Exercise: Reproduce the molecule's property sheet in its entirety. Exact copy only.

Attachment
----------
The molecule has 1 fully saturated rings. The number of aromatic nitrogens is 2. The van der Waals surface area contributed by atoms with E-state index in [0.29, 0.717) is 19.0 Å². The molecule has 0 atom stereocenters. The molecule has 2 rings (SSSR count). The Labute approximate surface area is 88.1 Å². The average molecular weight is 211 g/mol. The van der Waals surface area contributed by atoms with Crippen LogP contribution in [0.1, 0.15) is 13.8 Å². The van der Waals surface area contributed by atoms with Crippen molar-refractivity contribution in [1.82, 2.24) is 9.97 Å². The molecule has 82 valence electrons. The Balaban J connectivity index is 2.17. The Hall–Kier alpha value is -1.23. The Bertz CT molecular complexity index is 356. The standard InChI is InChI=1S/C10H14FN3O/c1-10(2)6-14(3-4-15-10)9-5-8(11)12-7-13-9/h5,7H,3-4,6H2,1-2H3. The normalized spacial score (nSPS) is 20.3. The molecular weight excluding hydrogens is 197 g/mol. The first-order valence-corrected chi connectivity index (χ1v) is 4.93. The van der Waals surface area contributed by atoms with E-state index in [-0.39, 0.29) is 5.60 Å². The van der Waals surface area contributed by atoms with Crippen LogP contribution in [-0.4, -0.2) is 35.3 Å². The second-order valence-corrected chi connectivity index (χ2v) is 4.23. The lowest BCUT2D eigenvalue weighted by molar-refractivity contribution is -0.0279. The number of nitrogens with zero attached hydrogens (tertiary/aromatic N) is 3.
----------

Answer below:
The molecule has 1 fully saturated rings. The number of aromatic nitrogens is 2. The van der Waals surface area contributed by atoms with E-state index in [0.29, 0.717) is 19.0 Å². The molecule has 0 atom stereocenters. The molecule has 2 rings (SSSR count). The Labute approximate surface area is 88.1 Å². The average molecular weight is 211 g/mol. The van der Waals surface area contributed by atoms with Crippen LogP contribution in [0.1, 0.15) is 13.8 Å². The van der Waals surface area contributed by atoms with Crippen molar-refractivity contribution in [1.82, 2.24) is 9.97 Å². The molecule has 82 valence electrons. The Balaban J connectivity index is 2.17. The Hall–Kier alpha value is -1.23. The Bertz CT molecular complexity index is 356. The standard InChI is InChI=1S/C10H14FN3O/c1-10(2)6-14(3-4-15-10)9-5-8(11)12-7-13-9/h5,7H,3-4,6H2,1-2H3. The normalized spacial score (nSPS) is 20.3. The molecular weight excluding hydrogens is 197 g/mol. The first-order valence-corrected chi connectivity index (χ1v) is 4.93. The van der Waals surface area contributed by atoms with E-state index in [-0.39, 0.29) is 5.60 Å². The van der Waals surface area contributed by atoms with Crippen LogP contribution in [-0.4, -0.2) is 35.3 Å². The second-order valence-corrected chi connectivity index (χ2v) is 4.23. The lowest BCUT2D eigenvalue weighted by molar-refractivity contribution is -0.0279. The number of nitrogens with zero attached hydrogens (tertiary/aromatic N) is 3.